The proposed law includes a significant increase in the standard deduction, to $12,000 for individuals and $24,000 for married couples filing jointly. These amounts represent a near-doubling of the current standard deduction amounts. Yet as Kitces points out, the elimination of personal exemptions--currently at $4,050 per family member--takes a big bite out of the benefit of the increased standard deduction amounts; for some families, the current combination of personal exemptions and the standard deduction would actually be higher than the proposed higher standard deduction amount. At the same time, Kitces notes that an expanded child tax credit--to $2,000 per child under 17 from $1,000 currently--will help offset that differential in many cases.
For taxpayers who itemize, the proposed legislation caps the combined deduction for state and local taxes, including property taxes, at $10,000 for both single and married couples. Many taxpayers have been mulling prepaying their taxes, especially if the new higher standard deduction makes itemizing less attractive for 2018 or if they still expect to itemize but their state and local tax burden, including property taxes, is significantly higher than $10,000. Notably, however, the proposed law would not allow for the 2017 deductibility of state income taxes related to the 2018 tax year if those taxes were paid in 2017. However, that leaves open the opportunity for taxpayers to prepay their 2017 estimated income taxes--normally due in mid-January 2018--in 2017, as well as to prepay their property taxes related to the 2017 tax year. Here's a good spot to check with a tax professional for guidance before taking action.
Also of interest for itemizers, charitable contributions amounting to up to 60% of the taxpayer's adjusted gross income would be deductible (an increase from the 50% of adjusted gross income deductibility threshold that prevails currently). And while the deductibility of medical expenses was on the chopping block in an earlier draft of the legislation, the current legislation allows for the deductibility of medical expenses in excess of 7.5% of adjusted gross income in both 2017 and 2018. The lowering of the threshold for deductible medical expenses--from its current level of 10% to 7.5%--is one of the few provisions that would affect taxpayers' 2017 tax liabilities, Steffen notes.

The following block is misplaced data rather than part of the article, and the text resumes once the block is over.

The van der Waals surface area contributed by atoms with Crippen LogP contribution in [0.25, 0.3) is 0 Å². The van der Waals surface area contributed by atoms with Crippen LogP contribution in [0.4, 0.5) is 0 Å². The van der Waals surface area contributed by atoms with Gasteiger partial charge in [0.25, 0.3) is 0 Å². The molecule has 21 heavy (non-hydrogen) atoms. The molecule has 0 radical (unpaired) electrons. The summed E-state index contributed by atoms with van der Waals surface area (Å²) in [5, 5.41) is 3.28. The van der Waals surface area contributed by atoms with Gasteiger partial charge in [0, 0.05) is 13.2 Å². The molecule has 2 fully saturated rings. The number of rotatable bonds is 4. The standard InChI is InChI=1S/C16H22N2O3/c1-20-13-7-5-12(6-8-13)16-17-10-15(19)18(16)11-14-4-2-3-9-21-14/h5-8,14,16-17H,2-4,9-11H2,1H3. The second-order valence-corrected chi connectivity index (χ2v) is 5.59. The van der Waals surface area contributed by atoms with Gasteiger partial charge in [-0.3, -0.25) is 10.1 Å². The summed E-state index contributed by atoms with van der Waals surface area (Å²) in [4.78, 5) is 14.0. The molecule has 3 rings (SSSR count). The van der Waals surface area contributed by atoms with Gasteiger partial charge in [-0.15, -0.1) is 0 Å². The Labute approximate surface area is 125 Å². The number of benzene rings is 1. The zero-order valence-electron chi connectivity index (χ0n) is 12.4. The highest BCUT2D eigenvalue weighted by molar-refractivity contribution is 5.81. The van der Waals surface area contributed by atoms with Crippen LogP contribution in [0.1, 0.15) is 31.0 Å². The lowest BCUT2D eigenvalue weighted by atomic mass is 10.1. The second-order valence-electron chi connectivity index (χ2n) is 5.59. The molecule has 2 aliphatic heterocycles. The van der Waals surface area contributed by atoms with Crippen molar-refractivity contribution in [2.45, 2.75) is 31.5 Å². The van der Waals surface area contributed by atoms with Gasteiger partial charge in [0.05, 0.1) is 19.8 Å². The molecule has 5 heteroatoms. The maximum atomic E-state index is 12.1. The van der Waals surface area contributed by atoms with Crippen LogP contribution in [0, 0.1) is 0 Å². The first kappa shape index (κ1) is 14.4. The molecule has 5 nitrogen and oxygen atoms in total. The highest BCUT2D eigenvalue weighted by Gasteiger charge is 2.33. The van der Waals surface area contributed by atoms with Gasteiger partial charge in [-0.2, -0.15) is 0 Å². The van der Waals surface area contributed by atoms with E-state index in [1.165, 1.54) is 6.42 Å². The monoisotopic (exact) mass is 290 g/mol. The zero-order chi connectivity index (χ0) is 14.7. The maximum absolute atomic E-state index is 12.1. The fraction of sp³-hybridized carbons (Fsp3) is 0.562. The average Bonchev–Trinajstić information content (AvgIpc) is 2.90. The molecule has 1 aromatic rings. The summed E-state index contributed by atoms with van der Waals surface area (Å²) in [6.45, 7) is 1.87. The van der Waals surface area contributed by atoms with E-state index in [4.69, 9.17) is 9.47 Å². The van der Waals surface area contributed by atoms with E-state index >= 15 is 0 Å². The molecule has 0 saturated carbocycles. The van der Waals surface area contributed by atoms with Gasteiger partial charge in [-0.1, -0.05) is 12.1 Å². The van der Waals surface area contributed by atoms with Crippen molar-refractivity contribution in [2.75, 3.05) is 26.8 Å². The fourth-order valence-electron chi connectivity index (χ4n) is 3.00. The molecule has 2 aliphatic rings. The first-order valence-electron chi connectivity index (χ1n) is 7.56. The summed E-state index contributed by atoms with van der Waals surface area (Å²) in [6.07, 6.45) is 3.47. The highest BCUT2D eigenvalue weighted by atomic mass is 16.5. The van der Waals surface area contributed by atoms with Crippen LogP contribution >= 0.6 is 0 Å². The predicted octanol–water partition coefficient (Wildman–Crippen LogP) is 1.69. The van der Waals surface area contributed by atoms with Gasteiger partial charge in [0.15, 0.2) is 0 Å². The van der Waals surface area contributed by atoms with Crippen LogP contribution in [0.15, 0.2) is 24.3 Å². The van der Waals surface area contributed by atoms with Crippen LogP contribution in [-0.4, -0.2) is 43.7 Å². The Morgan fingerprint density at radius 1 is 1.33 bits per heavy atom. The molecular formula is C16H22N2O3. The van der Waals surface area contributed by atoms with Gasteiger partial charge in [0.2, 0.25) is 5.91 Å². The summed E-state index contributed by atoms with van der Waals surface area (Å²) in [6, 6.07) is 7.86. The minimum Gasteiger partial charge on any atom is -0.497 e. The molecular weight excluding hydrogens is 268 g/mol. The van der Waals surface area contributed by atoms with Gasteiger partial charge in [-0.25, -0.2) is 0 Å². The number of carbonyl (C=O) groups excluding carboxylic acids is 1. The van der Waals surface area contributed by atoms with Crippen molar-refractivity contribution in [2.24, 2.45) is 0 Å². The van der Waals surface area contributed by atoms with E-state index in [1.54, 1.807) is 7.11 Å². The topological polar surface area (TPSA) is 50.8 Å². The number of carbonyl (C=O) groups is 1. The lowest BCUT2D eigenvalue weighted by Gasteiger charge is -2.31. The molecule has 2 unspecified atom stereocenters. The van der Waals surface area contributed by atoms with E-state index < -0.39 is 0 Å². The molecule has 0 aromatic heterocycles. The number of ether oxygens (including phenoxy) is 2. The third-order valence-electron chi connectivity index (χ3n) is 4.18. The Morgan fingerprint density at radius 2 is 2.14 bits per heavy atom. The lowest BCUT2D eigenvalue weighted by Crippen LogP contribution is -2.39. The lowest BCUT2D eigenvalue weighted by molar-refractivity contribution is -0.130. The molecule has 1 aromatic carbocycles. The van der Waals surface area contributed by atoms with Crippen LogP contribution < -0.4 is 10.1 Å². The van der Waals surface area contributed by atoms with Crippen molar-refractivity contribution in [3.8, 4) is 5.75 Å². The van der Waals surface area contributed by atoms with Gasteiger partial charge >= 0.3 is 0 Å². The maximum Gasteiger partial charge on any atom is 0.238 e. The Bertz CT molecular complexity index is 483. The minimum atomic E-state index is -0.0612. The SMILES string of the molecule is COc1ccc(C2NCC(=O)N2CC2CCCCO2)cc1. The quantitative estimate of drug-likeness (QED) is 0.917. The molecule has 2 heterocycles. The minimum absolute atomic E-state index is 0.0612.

Additionally, taxpayers will no longer be able to deduct miscellaneous itemized expenses such as advisor fees and tax preparation fees; under current law, these expenses can be deducted if they exceed 2% of adjusted gross income. Finally, the current law tinkers with the deductibility of mortgage interest. Under current law, interest on mortgage debt of up to $1,000,000 is tax-deductible, but the new law would limit interest deductibility to mortgages of $750,000 or less. (Currently holders of mortgages of $1 million or less would still be able to deduct their interest.) Home equity loan interest would no longer be tax-deductible; that puts a HELOC at a disadvantage relative to a 401(k) loan as a source of emergency funding. (In addition, the 401(k) loan interest gets paid back into the account, whereas the HELOC interest is paid to a bank.)
Earlier drafts of the bill included an outright repeal of the estate tax. The current form of the legislation leaves the estate tax but roughly doubles the exclusion amount, from its 2017 level of $5.49 million per person/$10.98 million for married couples, to $11.2 million per person/$22.4 million per couple.
The proposed legislation would allow parents to use up to $10,000 of assets in a 529 account to pay for qualified K-12 expenses in a public or private school. (Karen Wallace wrote about using 529 assets for K-12 expenses in this article.) While earlier versions of the legislation banned new contributions to Coverdell Education Savings account, the current tax package does not.